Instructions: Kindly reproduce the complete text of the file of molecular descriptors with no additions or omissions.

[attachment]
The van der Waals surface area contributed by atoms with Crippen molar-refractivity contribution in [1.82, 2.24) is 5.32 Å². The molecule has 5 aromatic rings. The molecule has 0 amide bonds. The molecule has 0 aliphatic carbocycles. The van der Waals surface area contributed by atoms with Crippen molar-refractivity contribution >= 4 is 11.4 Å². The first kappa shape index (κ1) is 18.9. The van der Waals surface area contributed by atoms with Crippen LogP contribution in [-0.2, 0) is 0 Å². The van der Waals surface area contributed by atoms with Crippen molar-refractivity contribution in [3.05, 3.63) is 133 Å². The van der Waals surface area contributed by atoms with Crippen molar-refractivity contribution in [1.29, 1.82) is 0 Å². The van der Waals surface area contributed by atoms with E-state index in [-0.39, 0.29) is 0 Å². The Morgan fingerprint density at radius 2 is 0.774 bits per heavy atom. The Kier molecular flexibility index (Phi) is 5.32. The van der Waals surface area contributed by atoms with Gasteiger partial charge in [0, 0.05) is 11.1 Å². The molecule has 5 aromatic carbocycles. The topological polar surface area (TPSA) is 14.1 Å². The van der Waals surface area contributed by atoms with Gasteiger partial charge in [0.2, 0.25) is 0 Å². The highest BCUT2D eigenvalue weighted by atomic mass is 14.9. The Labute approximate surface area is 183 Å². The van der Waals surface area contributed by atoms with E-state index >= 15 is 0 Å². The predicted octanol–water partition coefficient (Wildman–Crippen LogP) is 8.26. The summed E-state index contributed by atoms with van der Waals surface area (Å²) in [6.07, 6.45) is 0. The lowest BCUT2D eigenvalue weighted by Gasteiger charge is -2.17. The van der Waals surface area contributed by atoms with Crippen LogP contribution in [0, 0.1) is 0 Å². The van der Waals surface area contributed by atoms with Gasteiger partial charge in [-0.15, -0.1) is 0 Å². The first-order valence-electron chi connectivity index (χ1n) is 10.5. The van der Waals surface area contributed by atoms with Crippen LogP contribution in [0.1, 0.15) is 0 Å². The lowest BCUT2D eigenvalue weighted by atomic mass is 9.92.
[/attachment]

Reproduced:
The van der Waals surface area contributed by atoms with Crippen molar-refractivity contribution in [1.82, 2.24) is 5.32 Å². The molecule has 5 aromatic rings. The molecule has 0 amide bonds. The molecule has 0 aliphatic carbocycles. The van der Waals surface area contributed by atoms with Crippen molar-refractivity contribution >= 4 is 11.4 Å². The first kappa shape index (κ1) is 18.9. The van der Waals surface area contributed by atoms with Crippen LogP contribution in [-0.2, 0) is 0 Å². The van der Waals surface area contributed by atoms with Crippen molar-refractivity contribution in [3.05, 3.63) is 133 Å². The van der Waals surface area contributed by atoms with Crippen molar-refractivity contribution in [1.29, 1.82) is 0 Å². The van der Waals surface area contributed by atoms with E-state index in [-0.39, 0.29) is 0 Å². The Morgan fingerprint density at radius 2 is 0.774 bits per heavy atom. The Kier molecular flexibility index (Phi) is 5.32. The van der Waals surface area contributed by atoms with Gasteiger partial charge in [0, 0.05) is 11.1 Å². The molecule has 5 aromatic carbocycles. The topological polar surface area (TPSA) is 14.1 Å². The van der Waals surface area contributed by atoms with Gasteiger partial charge in [0.2, 0.25) is 0 Å². The highest BCUT2D eigenvalue weighted by atomic mass is 14.9. The Labute approximate surface area is 183 Å². The van der Waals surface area contributed by atoms with E-state index >= 15 is 0 Å². The predicted octanol–water partition coefficient (Wildman–Crippen LogP) is 8.26. The summed E-state index contributed by atoms with van der Waals surface area (Å²) in [6.07, 6.45) is 0. The lowest BCUT2D eigenvalue weighted by Gasteiger charge is -2.17. The van der Waals surface area contributed by atoms with Crippen LogP contribution in [0, 0.1) is 0 Å². The van der Waals surface area contributed by atoms with Gasteiger partial charge in [-0.15, -0.1) is 0 Å². The first-order valence-electron chi connectivity index (χ1n) is 10.5. The van der Waals surface area contributed by atoms with Crippen LogP contribution in [0.1, 0.15) is 0 Å². The lowest BCUT2D eigenvalue weighted by atomic mass is 9.92.